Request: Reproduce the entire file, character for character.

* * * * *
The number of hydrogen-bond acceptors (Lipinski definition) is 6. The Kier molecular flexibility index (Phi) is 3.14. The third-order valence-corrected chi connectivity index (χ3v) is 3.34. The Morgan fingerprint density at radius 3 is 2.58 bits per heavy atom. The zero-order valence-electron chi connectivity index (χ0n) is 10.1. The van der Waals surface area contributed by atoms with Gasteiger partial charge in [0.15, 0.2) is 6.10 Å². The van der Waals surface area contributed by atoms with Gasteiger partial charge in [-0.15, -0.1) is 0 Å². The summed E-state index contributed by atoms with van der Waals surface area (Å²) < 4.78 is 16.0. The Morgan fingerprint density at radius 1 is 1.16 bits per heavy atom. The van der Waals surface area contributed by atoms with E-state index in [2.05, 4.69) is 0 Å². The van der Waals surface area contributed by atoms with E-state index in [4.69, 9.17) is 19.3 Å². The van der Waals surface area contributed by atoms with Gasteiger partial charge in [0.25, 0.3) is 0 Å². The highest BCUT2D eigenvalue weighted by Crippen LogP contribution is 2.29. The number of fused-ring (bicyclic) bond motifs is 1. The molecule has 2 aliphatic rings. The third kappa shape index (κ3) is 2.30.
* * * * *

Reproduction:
The number of hydrogen-bond acceptors (Lipinski definition) is 6. The Kier molecular flexibility index (Phi) is 3.14. The third-order valence-corrected chi connectivity index (χ3v) is 3.34. The Morgan fingerprint density at radius 3 is 2.58 bits per heavy atom. The zero-order valence-electron chi connectivity index (χ0n) is 10.1. The van der Waals surface area contributed by atoms with Gasteiger partial charge in [0.15, 0.2) is 6.10 Å². The van der Waals surface area contributed by atoms with Gasteiger partial charge in [-0.15, -0.1) is 0 Å². The summed E-state index contributed by atoms with van der Waals surface area (Å²) < 4.78 is 16.0. The Morgan fingerprint density at radius 1 is 1.16 bits per heavy atom. The van der Waals surface area contributed by atoms with E-state index in [2.05, 4.69) is 0 Å². The van der Waals surface area contributed by atoms with E-state index in [4.69, 9.17) is 19.3 Å². The van der Waals surface area contributed by atoms with Gasteiger partial charge in [0.25, 0.3) is 0 Å². The highest BCUT2D eigenvalue weighted by Crippen LogP contribution is 2.29. The number of fused-ring (bicyclic) bond motifs is 1. The molecule has 2 aliphatic rings. The third kappa shape index (κ3) is 2.30.